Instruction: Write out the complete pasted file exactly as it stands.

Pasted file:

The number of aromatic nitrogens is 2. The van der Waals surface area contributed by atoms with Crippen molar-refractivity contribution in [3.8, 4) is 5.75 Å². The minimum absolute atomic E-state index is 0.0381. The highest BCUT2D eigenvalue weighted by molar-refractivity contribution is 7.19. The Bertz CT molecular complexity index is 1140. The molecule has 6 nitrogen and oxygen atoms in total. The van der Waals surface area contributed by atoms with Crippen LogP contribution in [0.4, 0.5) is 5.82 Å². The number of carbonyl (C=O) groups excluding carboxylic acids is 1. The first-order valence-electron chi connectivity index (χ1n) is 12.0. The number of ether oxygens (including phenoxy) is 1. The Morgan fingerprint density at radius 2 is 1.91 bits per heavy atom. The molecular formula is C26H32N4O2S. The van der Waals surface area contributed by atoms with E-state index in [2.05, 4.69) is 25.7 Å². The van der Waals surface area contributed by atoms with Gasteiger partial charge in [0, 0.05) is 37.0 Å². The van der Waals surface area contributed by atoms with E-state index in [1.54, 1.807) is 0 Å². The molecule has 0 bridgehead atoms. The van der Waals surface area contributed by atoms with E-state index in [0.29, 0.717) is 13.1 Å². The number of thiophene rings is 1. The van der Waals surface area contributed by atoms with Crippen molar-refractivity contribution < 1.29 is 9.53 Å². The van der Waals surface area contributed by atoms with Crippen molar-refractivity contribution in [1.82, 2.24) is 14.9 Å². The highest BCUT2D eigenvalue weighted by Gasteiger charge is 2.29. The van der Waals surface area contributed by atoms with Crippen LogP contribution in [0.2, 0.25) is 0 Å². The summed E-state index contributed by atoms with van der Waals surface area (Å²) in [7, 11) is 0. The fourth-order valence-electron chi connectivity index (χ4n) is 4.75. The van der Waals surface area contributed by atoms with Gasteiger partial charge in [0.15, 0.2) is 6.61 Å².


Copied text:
The number of aromatic nitrogens is 2. The van der Waals surface area contributed by atoms with Crippen molar-refractivity contribution in [3.8, 4) is 5.75 Å². The minimum absolute atomic E-state index is 0.0381. The highest BCUT2D eigenvalue weighted by molar-refractivity contribution is 7.19. The Bertz CT molecular complexity index is 1140. The molecule has 6 nitrogen and oxygen atoms in total. The van der Waals surface area contributed by atoms with Crippen LogP contribution in [0.4, 0.5) is 5.82 Å². The number of carbonyl (C=O) groups excluding carboxylic acids is 1. The first-order valence-electron chi connectivity index (χ1n) is 12.0. The number of ether oxygens (including phenoxy) is 1. The Morgan fingerprint density at radius 2 is 1.91 bits per heavy atom. The molecular formula is C26H32N4O2S. The van der Waals surface area contributed by atoms with E-state index in [2.05, 4.69) is 25.7 Å². The van der Waals surface area contributed by atoms with Gasteiger partial charge in [0, 0.05) is 37.0 Å². The van der Waals surface area contributed by atoms with E-state index in [1.54, 1.807) is 0 Å². The molecule has 0 bridgehead atoms. The van der Waals surface area contributed by atoms with E-state index in [0.29, 0.717) is 13.1 Å². The number of thiophene rings is 1. The van der Waals surface area contributed by atoms with Crippen molar-refractivity contribution < 1.29 is 9.53 Å². The van der Waals surface area contributed by atoms with Crippen molar-refractivity contribution in [1.82, 2.24) is 14.9 Å². The highest BCUT2D eigenvalue weighted by Gasteiger charge is 2.29. The van der Waals surface area contributed by atoms with Crippen LogP contribution in [0.2, 0.25) is 0 Å². The summed E-state index contributed by atoms with van der Waals surface area (Å²) in [7, 11) is 0. The fourth-order valence-electron chi connectivity index (χ4n) is 4.75. The van der Waals surface area contributed by atoms with Gasteiger partial charge in [0.15, 0.2) is 6.61 Å².